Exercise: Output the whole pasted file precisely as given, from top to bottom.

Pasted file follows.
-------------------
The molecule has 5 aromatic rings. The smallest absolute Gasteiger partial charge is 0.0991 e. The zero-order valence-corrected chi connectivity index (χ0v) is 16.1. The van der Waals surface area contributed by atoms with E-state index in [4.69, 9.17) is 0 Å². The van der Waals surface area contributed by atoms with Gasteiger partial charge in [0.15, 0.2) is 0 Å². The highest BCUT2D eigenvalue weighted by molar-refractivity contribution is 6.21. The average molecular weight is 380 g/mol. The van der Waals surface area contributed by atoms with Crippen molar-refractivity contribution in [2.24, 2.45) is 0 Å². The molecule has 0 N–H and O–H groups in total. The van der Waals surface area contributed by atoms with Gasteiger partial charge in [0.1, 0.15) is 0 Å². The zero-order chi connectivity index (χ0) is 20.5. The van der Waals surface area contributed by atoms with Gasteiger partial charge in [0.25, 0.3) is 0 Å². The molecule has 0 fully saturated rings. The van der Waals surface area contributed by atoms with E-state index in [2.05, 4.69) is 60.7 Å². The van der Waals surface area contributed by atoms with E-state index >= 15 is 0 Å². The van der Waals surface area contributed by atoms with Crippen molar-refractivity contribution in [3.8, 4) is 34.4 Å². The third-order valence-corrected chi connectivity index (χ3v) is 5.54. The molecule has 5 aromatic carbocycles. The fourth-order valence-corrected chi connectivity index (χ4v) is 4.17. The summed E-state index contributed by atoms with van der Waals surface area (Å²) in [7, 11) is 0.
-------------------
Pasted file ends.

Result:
The molecule has 5 aromatic rings. The smallest absolute Gasteiger partial charge is 0.0991 e. The zero-order valence-corrected chi connectivity index (χ0v) is 16.1. The van der Waals surface area contributed by atoms with E-state index in [4.69, 9.17) is 0 Å². The van der Waals surface area contributed by atoms with Gasteiger partial charge in [0.15, 0.2) is 0 Å². The highest BCUT2D eigenvalue weighted by molar-refractivity contribution is 6.21. The average molecular weight is 380 g/mol. The van der Waals surface area contributed by atoms with Crippen molar-refractivity contribution in [2.24, 2.45) is 0 Å². The molecule has 0 N–H and O–H groups in total. The van der Waals surface area contributed by atoms with Gasteiger partial charge in [0.1, 0.15) is 0 Å². The zero-order chi connectivity index (χ0) is 20.5. The van der Waals surface area contributed by atoms with Gasteiger partial charge in [0.25, 0.3) is 0 Å². The molecule has 0 fully saturated rings. The van der Waals surface area contributed by atoms with E-state index in [2.05, 4.69) is 60.7 Å². The van der Waals surface area contributed by atoms with E-state index >= 15 is 0 Å². The van der Waals surface area contributed by atoms with Crippen molar-refractivity contribution in [3.8, 4) is 34.4 Å². The third-order valence-corrected chi connectivity index (χ3v) is 5.54. The molecule has 5 aromatic carbocycles. The fourth-order valence-corrected chi connectivity index (χ4v) is 4.17. The summed E-state index contributed by atoms with van der Waals surface area (Å²) in [7, 11) is 0.